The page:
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Arts & Culture

Uncovering The Secrets Of Palestinian-American Women

black and white photo of Etaf Rum
Angela Blankenship

Etaf Rum was on “the right path” according to many of her family members. She was married with children and had several degrees and a teaching job. She was doing everything right, but she felt stuck. Despite her education, Rum was living out the same pattern as her mother and many of the women of Palestinian descent that came before her. Though Rum was born in Brooklyn, her parents were born refugee camps in Palestine where they were raised by parents who spent their lives in refugee camps.

Attempting to leave the trauma behind, Rum’s parents came to America, but they did not leave tradition far behind. In Rum’s household, men were still favored, and the best a woman could hope for was to marry and bear her husband a son. As Rum sorted out the complexities of her life as an adult, she realized something: she had never seen her story reflected on the printed page. She began to wonder: Why are the experiences of Arab-American women not often the subject of novels? Rum had never written before, but this newfound knowledge set her off, and she began to write with passion and purpose.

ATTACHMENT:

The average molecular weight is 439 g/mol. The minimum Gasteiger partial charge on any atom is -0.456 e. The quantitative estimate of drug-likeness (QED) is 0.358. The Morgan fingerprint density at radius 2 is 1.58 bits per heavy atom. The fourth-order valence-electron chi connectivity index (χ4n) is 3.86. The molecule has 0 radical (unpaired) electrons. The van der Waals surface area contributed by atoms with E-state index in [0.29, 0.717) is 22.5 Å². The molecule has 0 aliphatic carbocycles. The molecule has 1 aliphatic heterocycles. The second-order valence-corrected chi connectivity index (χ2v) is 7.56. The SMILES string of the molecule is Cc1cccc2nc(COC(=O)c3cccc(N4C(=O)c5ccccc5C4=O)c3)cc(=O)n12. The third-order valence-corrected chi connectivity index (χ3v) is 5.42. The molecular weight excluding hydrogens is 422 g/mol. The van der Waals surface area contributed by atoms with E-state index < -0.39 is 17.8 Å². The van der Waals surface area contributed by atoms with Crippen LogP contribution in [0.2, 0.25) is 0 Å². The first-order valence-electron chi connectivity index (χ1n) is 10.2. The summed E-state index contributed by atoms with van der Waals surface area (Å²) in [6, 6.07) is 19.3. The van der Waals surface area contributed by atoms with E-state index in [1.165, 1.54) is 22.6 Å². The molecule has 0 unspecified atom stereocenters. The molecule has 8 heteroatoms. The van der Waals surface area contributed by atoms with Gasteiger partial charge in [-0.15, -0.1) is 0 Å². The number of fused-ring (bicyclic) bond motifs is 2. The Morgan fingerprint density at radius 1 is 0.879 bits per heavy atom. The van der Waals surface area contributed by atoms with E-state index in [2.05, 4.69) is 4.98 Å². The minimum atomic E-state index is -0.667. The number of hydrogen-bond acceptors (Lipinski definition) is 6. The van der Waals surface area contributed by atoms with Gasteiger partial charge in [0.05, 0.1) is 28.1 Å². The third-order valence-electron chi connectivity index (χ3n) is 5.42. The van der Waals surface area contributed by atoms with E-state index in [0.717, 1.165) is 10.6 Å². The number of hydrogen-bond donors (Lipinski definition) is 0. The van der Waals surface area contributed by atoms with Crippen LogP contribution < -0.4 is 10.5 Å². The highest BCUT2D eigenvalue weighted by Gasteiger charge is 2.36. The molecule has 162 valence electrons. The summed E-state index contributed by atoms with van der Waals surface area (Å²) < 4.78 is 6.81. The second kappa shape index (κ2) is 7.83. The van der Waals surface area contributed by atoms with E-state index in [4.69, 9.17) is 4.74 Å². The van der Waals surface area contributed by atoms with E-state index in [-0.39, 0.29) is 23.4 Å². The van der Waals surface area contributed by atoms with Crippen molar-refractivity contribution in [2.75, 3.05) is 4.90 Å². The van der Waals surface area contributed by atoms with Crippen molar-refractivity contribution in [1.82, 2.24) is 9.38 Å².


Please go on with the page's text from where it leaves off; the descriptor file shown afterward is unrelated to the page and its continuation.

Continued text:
Her debut novel, “A Woman Is No Man” (Harper/2019) tackles arranged marriages, domestic violence, and the strict culture and shame of womanhood experienced by some Arab-American women. Rum joins host Frank Stasio to share the journey of writing this story, the backlash, and how she broke the pattern to find freedom.

Note: This segment originally aired on April 25, 2019.

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